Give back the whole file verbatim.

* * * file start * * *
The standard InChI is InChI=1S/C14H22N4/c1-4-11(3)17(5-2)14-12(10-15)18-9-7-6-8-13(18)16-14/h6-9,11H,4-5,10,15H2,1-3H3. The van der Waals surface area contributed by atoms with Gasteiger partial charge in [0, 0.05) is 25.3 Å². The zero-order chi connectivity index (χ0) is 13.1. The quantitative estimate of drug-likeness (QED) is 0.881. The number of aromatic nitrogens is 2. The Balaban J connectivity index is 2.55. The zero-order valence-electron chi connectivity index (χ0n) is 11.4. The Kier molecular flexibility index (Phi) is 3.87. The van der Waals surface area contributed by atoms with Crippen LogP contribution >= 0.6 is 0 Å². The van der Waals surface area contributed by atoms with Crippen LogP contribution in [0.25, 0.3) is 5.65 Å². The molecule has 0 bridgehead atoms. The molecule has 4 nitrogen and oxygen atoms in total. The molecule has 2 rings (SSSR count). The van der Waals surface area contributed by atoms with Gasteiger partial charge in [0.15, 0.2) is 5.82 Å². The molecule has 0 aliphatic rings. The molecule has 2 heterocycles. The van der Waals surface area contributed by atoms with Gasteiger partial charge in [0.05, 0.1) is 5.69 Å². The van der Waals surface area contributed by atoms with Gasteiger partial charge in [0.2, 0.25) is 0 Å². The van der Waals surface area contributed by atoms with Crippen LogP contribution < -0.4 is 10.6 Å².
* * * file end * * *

The standard InChI is InChI=1S/C14H22N4/c1-4-11(3)17(5-2)14-12(10-15)18-9-7-6-8-13(18)16-14/h6-9,11H,4-5,10,15H2,1-3H3. The van der Waals surface area contributed by atoms with Gasteiger partial charge in [0, 0.05) is 25.3 Å². The zero-order chi connectivity index (χ0) is 13.1. The quantitative estimate of drug-likeness (QED) is 0.881. The number of aromatic nitrogens is 2. The Balaban J connectivity index is 2.55. The zero-order valence-electron chi connectivity index (χ0n) is 11.4. The Kier molecular flexibility index (Phi) is 3.87. The van der Waals surface area contributed by atoms with Crippen LogP contribution >= 0.6 is 0 Å². The van der Waals surface area contributed by atoms with Crippen LogP contribution in [0.25, 0.3) is 5.65 Å². The molecule has 0 bridgehead atoms. The molecule has 4 nitrogen and oxygen atoms in total. The molecule has 2 rings (SSSR count). The van der Waals surface area contributed by atoms with Gasteiger partial charge in [0.15, 0.2) is 5.82 Å². The molecule has 0 aliphatic rings. The molecule has 2 heterocycles. The van der Waals surface area contributed by atoms with Gasteiger partial charge in [0.05, 0.1) is 5.69 Å². The van der Waals surface area contributed by atoms with Gasteiger partial charge in [0.2, 0.25) is 0 Å². The van der Waals surface area contributed by atoms with Crippen LogP contribution < -0.4 is 10.6 Å².